By Emily Lapinski
Elaine Low, ’07, is co-writing a TV series based on her experiences as an undocumented student. The characters in the series face difficulties that Low and hundreds of thousands of other undocumented teenagers face.
“Knowing that you’re undocumented is devastating,” said Low. “These individuals feel limited in what they are able to do. They can’t apply for financial aid, they can’t study abroad, they can’t get their driver’s license and they can’t even do something as simple as get a part-time job at an ice cream shop in the mall. Things that all of their classmates are doing they can’t do.”
The series, which premieres at The New York Television Festival on Oct. 22, is Low’s first collaboration with a professional writer and producer.
Daniel Hsia, producer and co-writer, said: “Immigration is a big theme in my work and I happened to be devouring news articles about undocumented immigrants. When I read Elaine’s original screenplay, I was hooked. I asked Elaine endless probing questions about her experiences as an undocumented teenager and her answers illuminated to me the incredible psychological and emotional toll it takes for undocumented youth just to get through a normal day.”
The first season, which contains 8 short episodes, will be posted online after the premiere in New York. “If we’re lucky, we’ll get a chance to write and produce season 2,” Low said.
The series is designed to reach out to all people, not just those who are undocumented. Hsia said, “I think this is an important story not just to undocumented immigrants, but to all Americans, especially those who don’t think immigration is an issue that touches their lives.”
Although the show’s main character finds out she is undocumented when she applies for a driver’s license, Low said she does not remember when she found out about her immigration status: “I just remember not knowing and then knowing. It’s something that I’m not used to really talking about yet. I’ve never really tried to put the experience into words before I started working on the pilot…The most difficult part was trying to find the words for the things that I had tried so hard not to talk about for so many years.”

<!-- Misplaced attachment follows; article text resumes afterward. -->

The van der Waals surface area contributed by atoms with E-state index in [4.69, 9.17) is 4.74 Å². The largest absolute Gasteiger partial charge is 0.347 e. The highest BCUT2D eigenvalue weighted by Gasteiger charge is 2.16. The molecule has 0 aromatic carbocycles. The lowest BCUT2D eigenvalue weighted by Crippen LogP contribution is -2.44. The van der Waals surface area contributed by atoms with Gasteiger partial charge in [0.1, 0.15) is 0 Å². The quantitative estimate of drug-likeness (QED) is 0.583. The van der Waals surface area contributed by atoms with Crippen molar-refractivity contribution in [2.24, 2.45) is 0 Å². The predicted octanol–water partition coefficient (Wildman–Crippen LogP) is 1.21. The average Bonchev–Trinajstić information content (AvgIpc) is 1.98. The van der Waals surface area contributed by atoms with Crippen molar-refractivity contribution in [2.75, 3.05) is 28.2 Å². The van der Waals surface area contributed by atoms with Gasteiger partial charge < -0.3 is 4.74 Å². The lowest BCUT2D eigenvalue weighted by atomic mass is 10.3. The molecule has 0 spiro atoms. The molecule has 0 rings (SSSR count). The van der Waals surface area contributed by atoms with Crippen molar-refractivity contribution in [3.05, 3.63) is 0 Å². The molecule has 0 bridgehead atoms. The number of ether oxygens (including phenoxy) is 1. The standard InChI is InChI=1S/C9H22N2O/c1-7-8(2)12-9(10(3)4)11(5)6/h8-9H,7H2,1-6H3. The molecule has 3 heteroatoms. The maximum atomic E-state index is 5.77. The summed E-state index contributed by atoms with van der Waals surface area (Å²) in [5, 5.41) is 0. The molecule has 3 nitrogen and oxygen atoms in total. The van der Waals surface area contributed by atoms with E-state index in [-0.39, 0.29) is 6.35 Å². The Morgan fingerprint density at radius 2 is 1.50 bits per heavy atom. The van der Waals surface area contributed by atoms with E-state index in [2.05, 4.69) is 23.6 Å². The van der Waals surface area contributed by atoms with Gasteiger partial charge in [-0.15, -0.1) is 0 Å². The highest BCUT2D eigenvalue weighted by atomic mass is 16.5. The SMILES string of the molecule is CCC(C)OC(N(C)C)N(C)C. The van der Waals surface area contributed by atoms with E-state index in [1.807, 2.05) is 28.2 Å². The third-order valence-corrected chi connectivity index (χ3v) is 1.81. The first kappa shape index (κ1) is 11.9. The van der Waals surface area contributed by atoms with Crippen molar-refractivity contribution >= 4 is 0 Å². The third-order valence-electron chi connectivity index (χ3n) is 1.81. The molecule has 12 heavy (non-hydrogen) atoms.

Low grew up in Chicago and graduated from Dominican in 2007 with a journalism major and a philosophy minor. Low said: “I’m enormously appreciative of DU’s generosity and the guidance of great professors like Jenks. If I hadn’t earned a presidential scholarship, I don’t think I would’ve been able to afford college at all. While I’m not sure if the administration was ever fully aware of my status during my time there, I’m grateful that the university offered a merit scholarship that was open to all students, regardless of status.”
A year after she graduated Dominican, Low moved down to Los Angeles and continued her journey as an undocumented young adult. “When I got to LA, I still was unable to work,” said Low. “All the work I did was pretty much writing for free, which is what you do when you want to get a byline and get your stuff out there.”
The hard work Low put in has proved to be well worth it. She currently works as a reporter for Investor’s Business Daily and is also the co-editor of MochiMag, an online magazine focusing on empowering Asian American women.
Low’s advice for undocumented students at Dominican is pretty simple: “I don’t know if this is good advice but this is what I did. I worked hard, I studied hard and I just kept hoping for the best. When you focus on the light at the end of the tunnel, it’s the best thing you can do.”